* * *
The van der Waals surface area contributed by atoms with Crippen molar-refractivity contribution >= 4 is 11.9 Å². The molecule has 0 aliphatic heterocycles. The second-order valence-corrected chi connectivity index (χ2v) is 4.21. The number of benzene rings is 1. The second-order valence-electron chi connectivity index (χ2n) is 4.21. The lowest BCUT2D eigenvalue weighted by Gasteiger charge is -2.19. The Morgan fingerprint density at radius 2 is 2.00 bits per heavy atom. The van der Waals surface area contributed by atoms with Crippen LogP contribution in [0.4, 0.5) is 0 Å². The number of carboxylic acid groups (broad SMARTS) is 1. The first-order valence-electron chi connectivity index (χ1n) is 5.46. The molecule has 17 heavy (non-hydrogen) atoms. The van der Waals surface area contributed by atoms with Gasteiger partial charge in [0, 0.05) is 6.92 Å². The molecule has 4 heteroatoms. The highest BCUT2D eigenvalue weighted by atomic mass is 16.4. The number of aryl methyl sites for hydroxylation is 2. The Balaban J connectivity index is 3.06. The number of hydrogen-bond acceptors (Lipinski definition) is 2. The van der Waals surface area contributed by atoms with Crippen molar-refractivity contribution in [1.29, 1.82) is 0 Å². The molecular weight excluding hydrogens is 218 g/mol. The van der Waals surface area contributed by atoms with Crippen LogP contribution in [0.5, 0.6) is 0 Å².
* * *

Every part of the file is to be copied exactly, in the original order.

The van der Waals surface area contributed by atoms with Crippen molar-refractivity contribution >= 4 is 11.9 Å². The molecule has 0 aliphatic heterocycles. The second-order valence-corrected chi connectivity index (χ2v) is 4.21. The number of benzene rings is 1. The second-order valence-electron chi connectivity index (χ2n) is 4.21. The lowest BCUT2D eigenvalue weighted by Gasteiger charge is -2.19. The Morgan fingerprint density at radius 2 is 2.00 bits per heavy atom. The van der Waals surface area contributed by atoms with Crippen LogP contribution in [0.4, 0.5) is 0 Å². The number of carboxylic acid groups (broad SMARTS) is 1. The first-order valence-electron chi connectivity index (χ1n) is 5.46. The molecule has 17 heavy (non-hydrogen) atoms. The van der Waals surface area contributed by atoms with Gasteiger partial charge in [0, 0.05) is 6.92 Å². The molecule has 4 heteroatoms. The highest BCUT2D eigenvalue weighted by atomic mass is 16.4. The number of aryl methyl sites for hydroxylation is 2. The Balaban J connectivity index is 3.06. The number of hydrogen-bond acceptors (Lipinski definition) is 2. The van der Waals surface area contributed by atoms with Crippen molar-refractivity contribution in [1.29, 1.82) is 0 Å². The molecular weight excluding hydrogens is 218 g/mol. The van der Waals surface area contributed by atoms with Crippen LogP contribution in [0.5, 0.6) is 0 Å².